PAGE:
Professor Naomi Baron
iO Tillett Wright
Professor Naomi Baron Professor of Linguistics and Executive Director, Center for Teaching, Research and Learning, Department of Language and Foreign Studies, American University
Contemporary statistics on the decline of print speak for themselves. (Borders: RIP; New York Times: Please don’t make good on your prognosis that the paper might no longer appear in print “sometime in the future, date TBD”– as might also happen with the next edition of the Oxford English Dictionary.) While believers in print may or may not be able to stop the waves, it is imperative that before screens essentially replace hard copy, we take a careful look at possible consequences.
Anya Kamenetz Author, Fast Company Writer, Educational Futurist
I think that it’s important to be medium-agnostic. It’s important to not get hung up on whether your work is being delivered in dead-tree format. The important parts about print media, the things that we like, are the thoughtfulness that goes into it and the time that goes into it. The editing and the checking, these are all great things. I think that they can all be preserved in a digital format and that they’re going to be. That is how things are going to work in the future. I mean,
My latest books, I have two - one that’s coming out with the Gates Foundation support and the other one is Mozilla Foundation - they’re both free. They’re both eBooks. They’re both available in multiple formats. Some of the experience is having a finished, polished product that took months and months to complete. And, in the .pdf version they’re going to have that hermetically sealed thing where this is a finished product and a done deal and you can scan through it and it’s linear.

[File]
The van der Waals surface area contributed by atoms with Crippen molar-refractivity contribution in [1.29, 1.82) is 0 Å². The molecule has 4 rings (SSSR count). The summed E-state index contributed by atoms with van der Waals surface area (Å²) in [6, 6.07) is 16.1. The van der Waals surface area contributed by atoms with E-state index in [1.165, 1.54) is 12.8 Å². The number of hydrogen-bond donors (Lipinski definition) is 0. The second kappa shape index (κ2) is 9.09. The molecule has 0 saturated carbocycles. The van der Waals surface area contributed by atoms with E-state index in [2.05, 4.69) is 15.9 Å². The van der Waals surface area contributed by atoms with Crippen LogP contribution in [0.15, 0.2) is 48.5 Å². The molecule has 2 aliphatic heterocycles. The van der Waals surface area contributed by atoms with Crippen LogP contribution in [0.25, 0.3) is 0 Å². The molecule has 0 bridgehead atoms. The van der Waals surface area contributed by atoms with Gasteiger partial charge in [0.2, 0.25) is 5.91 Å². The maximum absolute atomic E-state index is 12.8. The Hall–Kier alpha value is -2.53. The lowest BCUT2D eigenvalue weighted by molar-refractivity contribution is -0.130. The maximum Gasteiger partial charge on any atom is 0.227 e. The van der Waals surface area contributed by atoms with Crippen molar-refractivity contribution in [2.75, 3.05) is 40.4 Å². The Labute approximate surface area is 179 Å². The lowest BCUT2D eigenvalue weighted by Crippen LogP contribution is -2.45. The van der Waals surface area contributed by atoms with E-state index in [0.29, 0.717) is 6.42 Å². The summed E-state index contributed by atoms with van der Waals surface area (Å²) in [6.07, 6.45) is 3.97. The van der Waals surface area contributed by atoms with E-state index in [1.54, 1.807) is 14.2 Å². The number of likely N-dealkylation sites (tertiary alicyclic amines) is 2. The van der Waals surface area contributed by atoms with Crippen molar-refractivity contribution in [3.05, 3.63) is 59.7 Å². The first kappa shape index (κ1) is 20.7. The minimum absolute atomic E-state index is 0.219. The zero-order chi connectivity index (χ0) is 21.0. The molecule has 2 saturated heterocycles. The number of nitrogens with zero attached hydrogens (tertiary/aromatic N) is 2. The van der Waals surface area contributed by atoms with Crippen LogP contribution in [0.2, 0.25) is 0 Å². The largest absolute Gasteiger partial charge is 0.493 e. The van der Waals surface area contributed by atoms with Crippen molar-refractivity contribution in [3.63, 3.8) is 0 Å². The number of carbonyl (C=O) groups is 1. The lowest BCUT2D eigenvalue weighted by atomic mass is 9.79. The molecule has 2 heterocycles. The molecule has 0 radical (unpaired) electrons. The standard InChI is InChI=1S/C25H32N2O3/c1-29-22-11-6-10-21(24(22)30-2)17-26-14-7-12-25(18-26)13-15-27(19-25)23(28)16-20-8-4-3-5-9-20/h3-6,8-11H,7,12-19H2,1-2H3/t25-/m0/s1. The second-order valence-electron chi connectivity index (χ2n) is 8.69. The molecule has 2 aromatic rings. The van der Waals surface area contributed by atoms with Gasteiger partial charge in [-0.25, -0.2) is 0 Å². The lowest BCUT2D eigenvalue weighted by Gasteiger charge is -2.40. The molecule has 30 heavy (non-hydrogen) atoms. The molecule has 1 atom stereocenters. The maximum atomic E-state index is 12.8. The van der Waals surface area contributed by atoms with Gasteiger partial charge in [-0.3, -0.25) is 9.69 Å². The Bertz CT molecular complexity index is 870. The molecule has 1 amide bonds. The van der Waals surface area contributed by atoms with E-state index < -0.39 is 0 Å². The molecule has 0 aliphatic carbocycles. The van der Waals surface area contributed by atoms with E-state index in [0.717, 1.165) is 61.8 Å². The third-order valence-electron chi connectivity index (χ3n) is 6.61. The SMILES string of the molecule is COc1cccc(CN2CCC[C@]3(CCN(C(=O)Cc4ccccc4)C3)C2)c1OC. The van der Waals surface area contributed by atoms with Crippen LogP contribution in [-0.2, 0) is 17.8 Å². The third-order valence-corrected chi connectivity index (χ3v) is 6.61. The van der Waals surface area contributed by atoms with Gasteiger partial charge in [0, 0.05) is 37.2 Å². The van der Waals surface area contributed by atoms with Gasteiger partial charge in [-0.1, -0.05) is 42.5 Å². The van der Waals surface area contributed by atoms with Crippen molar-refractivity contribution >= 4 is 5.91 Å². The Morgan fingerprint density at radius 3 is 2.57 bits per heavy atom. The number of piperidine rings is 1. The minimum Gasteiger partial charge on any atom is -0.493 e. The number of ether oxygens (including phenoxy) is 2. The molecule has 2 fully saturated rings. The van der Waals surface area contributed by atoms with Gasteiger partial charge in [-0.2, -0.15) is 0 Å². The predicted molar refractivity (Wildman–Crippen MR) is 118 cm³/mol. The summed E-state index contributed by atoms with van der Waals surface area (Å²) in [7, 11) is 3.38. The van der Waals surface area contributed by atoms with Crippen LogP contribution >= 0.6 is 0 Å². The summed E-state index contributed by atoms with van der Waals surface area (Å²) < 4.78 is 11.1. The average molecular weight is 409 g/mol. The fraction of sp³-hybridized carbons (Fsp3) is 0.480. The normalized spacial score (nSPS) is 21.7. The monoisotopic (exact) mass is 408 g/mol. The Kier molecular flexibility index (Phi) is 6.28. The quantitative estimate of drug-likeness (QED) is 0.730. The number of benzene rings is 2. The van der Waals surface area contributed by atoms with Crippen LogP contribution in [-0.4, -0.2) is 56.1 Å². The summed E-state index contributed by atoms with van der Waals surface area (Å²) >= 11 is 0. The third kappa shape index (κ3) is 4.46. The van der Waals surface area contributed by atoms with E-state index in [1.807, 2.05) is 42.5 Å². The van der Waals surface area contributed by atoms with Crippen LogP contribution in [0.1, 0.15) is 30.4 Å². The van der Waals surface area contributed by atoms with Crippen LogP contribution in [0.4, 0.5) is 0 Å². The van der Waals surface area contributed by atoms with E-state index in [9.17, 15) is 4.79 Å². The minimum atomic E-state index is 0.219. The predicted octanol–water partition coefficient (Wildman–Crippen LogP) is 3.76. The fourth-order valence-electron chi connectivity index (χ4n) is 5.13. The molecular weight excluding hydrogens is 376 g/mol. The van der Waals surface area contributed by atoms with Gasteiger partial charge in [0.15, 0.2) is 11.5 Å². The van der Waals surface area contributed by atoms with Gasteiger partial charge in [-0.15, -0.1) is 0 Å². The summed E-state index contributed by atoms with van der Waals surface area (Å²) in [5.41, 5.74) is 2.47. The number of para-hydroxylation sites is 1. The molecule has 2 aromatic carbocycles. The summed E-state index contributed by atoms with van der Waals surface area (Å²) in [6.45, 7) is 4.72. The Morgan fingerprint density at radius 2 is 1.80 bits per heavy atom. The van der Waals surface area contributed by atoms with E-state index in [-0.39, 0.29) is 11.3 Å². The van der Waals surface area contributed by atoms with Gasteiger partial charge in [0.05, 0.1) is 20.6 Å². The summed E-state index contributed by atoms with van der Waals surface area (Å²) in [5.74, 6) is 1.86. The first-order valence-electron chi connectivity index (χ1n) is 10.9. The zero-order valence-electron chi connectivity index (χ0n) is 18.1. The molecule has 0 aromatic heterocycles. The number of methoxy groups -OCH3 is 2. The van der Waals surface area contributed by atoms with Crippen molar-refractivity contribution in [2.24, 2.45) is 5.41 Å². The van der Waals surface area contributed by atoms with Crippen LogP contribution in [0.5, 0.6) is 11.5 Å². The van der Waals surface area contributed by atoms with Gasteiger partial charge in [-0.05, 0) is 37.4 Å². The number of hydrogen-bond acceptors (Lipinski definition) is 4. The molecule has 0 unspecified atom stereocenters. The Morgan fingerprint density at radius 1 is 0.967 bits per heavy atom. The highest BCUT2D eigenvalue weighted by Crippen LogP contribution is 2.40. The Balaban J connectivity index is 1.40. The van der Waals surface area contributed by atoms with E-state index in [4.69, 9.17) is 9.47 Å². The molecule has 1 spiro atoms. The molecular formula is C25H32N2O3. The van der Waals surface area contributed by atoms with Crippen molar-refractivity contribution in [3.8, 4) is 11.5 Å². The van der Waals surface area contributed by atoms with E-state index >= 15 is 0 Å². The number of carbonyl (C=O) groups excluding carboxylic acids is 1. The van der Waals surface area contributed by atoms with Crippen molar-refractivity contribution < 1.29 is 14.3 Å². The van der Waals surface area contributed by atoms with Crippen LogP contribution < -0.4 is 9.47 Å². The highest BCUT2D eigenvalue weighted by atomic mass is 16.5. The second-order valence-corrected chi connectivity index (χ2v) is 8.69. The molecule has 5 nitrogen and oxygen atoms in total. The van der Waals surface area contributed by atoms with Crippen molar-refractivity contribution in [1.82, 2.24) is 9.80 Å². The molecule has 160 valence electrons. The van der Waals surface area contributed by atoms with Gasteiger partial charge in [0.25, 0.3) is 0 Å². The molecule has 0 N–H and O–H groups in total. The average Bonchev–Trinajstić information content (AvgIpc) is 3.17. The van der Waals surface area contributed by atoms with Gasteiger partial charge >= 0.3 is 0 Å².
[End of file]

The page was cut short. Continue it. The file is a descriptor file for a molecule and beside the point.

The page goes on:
And, that’s all great. But, the Mozilla book is going to exist in app format and the Edupunks’ Guide is going to be designed online in an annotatable form so people can come in and give their comments, and their corrections, and their additions.
But, I think that not getting too hung up on the final format of what you’re doing, and just figuring out how we can support quality content production, and support long forms, and support a good reading experience for people, I mean, these are really the key issues.
iO Tillett Wright Artist, Photographer
The old fashioned newspapers and magazines and struggling for their lives at the moment. Twitter, Facebook and Tumblr have taken the power away from the media, and put it in the people's hands. You don't hear about anything in the paper, or on the news anymore, that you haven't already seen somewhere online. This, of course, breaks my print-devoted heart.
Sandy Smolan Film Director
I'm on the fence about that. And I'm a bad judge. Because I still like to read. I still like the tactile sensation. There are times when I know I need to get away from the computer. And there has been backlash in the last year about the antitech experience and the need to kind of get back in our bodies.
I think there'll be a point where people -- where the newness of technology starts to wear off and it balances. My dad used to always say things will always go back to an equilibrium. The pendulum will swing this way. It'll swing that way. And at the end, the pendulum will come back to the middle. And things will go in a certain direction for awhile but then come back.
Can you balance free Web content demand with revenue needs?
Answered by C. Richard Allen
Besides medical patients, who uses thought-controlled machines?
Answered by Discovery Channel
Why is Intel interested in context awareness?
Answered by Lama Nachman and Beppe Raffa